global trade

Black Sea grain deal expires after Russia quits


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Black Sea grain deal expires after Russia quits

GRAIN DEAL. Saint Kitts and Nevis-flagged bulker TK Majestic, carrying grain under the United Nations' Black Sea Grain Initiative, waits in the southern anchorage of the Bosphorus in Istanbul, Turkey, July 15, 2023.

Mehmet Emin Caliskan/Reuters

'Russia is blackmailing the world,' Ukraine's Foreign Minister Dmytro Kuleba tells the United Nations Security Council

A deal allowing the safe Black Sea export of Ukraine’s grain for the past year expired on Monday, July 17, after Russia quit and warned it could not guarantee the safety of ships in a move the United Nations said would “strike a blow to people in need everywhere.”

Moscow suggested that if demands to improve exports of its own grain and fertilizer were met it would consider resurrecting the Black Sea agreement. However, UN Secretary-General Antonio Guterres said that a UN pact that aimed to help facilitate Russia’s shipments over the past year was also terminated.

“Only upon receipt of concrete results, and not promises and assurances, will Russia be ready to consider restoring the deal,” said Russia’s foreign ministry.

Russia told the UN shipping agency – the International Maritime Organization – that its “guarantees for the safety of navigation” had been revoked and that “proactive necessary actions and response measures to neutralize threats posed by the Kiev regime in the area will be taken.”

Insurers on Monday were reviewing whether to freeze cover for any ships willing to sail to Ukraine.

US wheat and corn futures slumped after earlier hitting two-week highs on Russia’s announcement. Analysts said there are still expectations the grain deal may be renewed and the markets were well aware of the risk for it to expire.

The Black Sea deal was brokered by the UN and Turkey in July last year to combat a global food crisis worsened by Russia’s February 2022 invasion of Ukraine. Ukraine and Russia are among the world’s top grain exporters.

Russia has complained that under the deal not enough grain has reached poor countries. But the UN argued the arrangement has benefited those states by helping lower food prices more than 20% globally.

“Hundreds of millions of people face hunger and consumers are confronting a global cost-of-living crisis. They will pay the price,” Guterres said of Russia’s decision, adding that the UN would continue trying to get unimpeded access to global markets for food and fertilizers from Ukraine and Russia.

Ukrainian President Volodymyr Zelenskiy said he spoke with Guterres on Monday about trying to renew Black Sea shipments.

Turkish President Tayyip Erdogan said he believed Putin wants the deal to continue and would discuss with him it when they meet in person in August.

US Secretary of State Antony Blinken accused Russia of a “continued weaponization of food” that harms millions of vulnerable people around the world.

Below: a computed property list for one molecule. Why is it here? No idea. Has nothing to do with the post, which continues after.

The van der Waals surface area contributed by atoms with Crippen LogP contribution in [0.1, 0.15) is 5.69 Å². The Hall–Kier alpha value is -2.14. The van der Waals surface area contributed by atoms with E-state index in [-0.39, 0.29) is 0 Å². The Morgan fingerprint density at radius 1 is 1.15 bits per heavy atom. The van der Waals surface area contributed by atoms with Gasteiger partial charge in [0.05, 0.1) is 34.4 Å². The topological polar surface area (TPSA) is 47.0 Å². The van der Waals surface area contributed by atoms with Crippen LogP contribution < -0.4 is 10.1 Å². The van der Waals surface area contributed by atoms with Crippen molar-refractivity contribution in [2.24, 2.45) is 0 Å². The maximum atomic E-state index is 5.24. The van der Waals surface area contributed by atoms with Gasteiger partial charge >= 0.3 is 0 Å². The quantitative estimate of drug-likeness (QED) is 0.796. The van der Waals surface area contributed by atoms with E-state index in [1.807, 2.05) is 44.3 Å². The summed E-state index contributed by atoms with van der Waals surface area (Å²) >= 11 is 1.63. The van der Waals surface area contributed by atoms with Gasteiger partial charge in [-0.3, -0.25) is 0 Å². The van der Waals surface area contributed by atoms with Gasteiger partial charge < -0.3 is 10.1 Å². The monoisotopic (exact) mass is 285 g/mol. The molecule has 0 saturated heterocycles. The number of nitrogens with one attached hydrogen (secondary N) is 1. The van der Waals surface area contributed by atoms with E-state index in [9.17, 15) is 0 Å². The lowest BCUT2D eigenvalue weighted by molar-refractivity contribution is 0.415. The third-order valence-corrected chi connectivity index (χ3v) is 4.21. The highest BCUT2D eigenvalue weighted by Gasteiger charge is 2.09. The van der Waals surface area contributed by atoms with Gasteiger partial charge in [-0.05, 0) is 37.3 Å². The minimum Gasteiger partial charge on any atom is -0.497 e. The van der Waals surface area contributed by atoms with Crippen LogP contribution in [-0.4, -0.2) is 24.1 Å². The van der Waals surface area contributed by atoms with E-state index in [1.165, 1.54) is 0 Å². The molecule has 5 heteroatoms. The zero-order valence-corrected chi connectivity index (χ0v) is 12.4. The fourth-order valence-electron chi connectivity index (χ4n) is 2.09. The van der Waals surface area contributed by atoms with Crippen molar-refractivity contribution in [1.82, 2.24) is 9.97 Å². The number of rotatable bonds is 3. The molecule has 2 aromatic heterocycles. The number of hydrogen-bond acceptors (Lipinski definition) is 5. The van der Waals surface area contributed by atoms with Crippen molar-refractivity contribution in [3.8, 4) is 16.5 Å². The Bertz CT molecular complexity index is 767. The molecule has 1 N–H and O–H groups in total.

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EXPLAINER: Why does the Black Sea grain deal’s expiry matter?

EXPLAINER: Why does the Black Sea grain deal’s expiry matter?

At a UN Security Council meeting on Ukraine on Monday, most countries urged Russia to resume the deal.

Russia’s Deputy UN Ambassador Dmitry Polyanskiy told the council there had been no progress on improving Russia’s exports and accused Ukraine of using “the cover of the open maritime corridor to wage provocations and attacks against Russian civilians and military objects.” He did not provide evidence.

“Russia is blackmailing the world,” Ukraine’s Foreign Minister Dmytro Kuleba told the council. “This blackmail affects the lives of millions of Ukrainians and tens of millions more around the world, primarily in Africa and Asia, who face the threat of rising food prices and hunger.”

Nearly 33 million metric tons of corn, wheat, and other grains have been exported by Ukraine under the arrangement. The last ship left Ukraine under the deal on Sunday, July 16.

To convince Russia to agree to the Black Sea deal, a three-year memorandum of understanding was struck in July 2022 under which UN officials agreed to help Russia get its food and fertilizer exports to foreign markets.

While Russian exports of food and fertilizer are not subject to Western sanctions imposed after Russia’s invasion, Moscow has said restrictions on payments, logistics, and insurance have amounted to a barrier to shipments.

Russia’s main demands were the resumption of its ammonia exports through a pipeline to the Ukrainian port of Odesa and the reconnection of its state agricultural bank Rosselkhozbank to the SWIFT international payments system. It was cut off by the European Union in June last year after the invasion.

Guterres said on Monday that the UN had managed to create a “bespoke payments mechanism” for the Russian Agricultural Bank through US bank JPMorgan Chase & Co. and “recently brokered a concrete proposal” with the European Commission to enable a Rosselkhozbank subsidiary to regain access to SWIFT.

But he signaled that all those efforts would end because Russia’s withdrawal from the Black Sea deal also terminated its pact with the UN on its own exports, under which Moscow had committed to “facilitate the unimpeded export of food, sunflower oil, and fertilizers from Ukrainian-controlled Black Sea ports.” –

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